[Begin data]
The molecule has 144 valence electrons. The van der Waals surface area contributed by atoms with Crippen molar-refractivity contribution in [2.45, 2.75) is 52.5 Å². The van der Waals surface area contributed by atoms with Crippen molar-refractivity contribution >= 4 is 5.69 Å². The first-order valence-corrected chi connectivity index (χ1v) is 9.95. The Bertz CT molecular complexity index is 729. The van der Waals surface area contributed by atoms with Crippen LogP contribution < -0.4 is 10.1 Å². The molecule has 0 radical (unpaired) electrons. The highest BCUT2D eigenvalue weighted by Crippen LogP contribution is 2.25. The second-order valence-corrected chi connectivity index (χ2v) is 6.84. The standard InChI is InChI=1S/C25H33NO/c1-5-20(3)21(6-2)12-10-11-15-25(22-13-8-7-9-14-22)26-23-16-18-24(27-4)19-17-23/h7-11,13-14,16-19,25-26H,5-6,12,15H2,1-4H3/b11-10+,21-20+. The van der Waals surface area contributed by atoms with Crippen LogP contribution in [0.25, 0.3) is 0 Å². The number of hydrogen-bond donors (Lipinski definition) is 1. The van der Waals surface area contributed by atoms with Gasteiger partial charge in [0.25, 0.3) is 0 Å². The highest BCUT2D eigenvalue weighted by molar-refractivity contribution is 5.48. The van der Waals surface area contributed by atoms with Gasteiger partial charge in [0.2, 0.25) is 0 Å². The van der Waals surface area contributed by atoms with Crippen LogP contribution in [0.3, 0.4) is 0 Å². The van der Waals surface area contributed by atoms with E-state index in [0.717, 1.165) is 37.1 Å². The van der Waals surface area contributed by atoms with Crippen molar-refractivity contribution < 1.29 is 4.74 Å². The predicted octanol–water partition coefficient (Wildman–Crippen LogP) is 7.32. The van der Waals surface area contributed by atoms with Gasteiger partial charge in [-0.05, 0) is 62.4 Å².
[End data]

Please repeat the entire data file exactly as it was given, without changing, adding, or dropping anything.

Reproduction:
The molecule has 144 valence electrons. The van der Waals surface area contributed by atoms with Crippen molar-refractivity contribution in [2.45, 2.75) is 52.5 Å². The van der Waals surface area contributed by atoms with Crippen molar-refractivity contribution >= 4 is 5.69 Å². The first-order valence-corrected chi connectivity index (χ1v) is 9.95. The Bertz CT molecular complexity index is 729. The van der Waals surface area contributed by atoms with Crippen LogP contribution < -0.4 is 10.1 Å². The molecule has 0 radical (unpaired) electrons. The highest BCUT2D eigenvalue weighted by Crippen LogP contribution is 2.25. The second-order valence-corrected chi connectivity index (χ2v) is 6.84. The standard InChI is InChI=1S/C25H33NO/c1-5-20(3)21(6-2)12-10-11-15-25(22-13-8-7-9-14-22)26-23-16-18-24(27-4)19-17-23/h7-11,13-14,16-19,25-26H,5-6,12,15H2,1-4H3/b11-10+,21-20+. The van der Waals surface area contributed by atoms with Crippen LogP contribution in [0.25, 0.3) is 0 Å². The number of hydrogen-bond donors (Lipinski definition) is 1. The van der Waals surface area contributed by atoms with Gasteiger partial charge in [0.25, 0.3) is 0 Å². The highest BCUT2D eigenvalue weighted by molar-refractivity contribution is 5.48. The van der Waals surface area contributed by atoms with Gasteiger partial charge in [0.2, 0.25) is 0 Å². The van der Waals surface area contributed by atoms with Crippen LogP contribution in [0.3, 0.4) is 0 Å². The van der Waals surface area contributed by atoms with E-state index in [0.717, 1.165) is 37.1 Å². The van der Waals surface area contributed by atoms with Crippen molar-refractivity contribution < 1.29 is 4.74 Å². The predicted octanol–water partition coefficient (Wildman–Crippen LogP) is 7.32. The van der Waals surface area contributed by atoms with Gasteiger partial charge in [-0.05, 0) is 62.4 Å².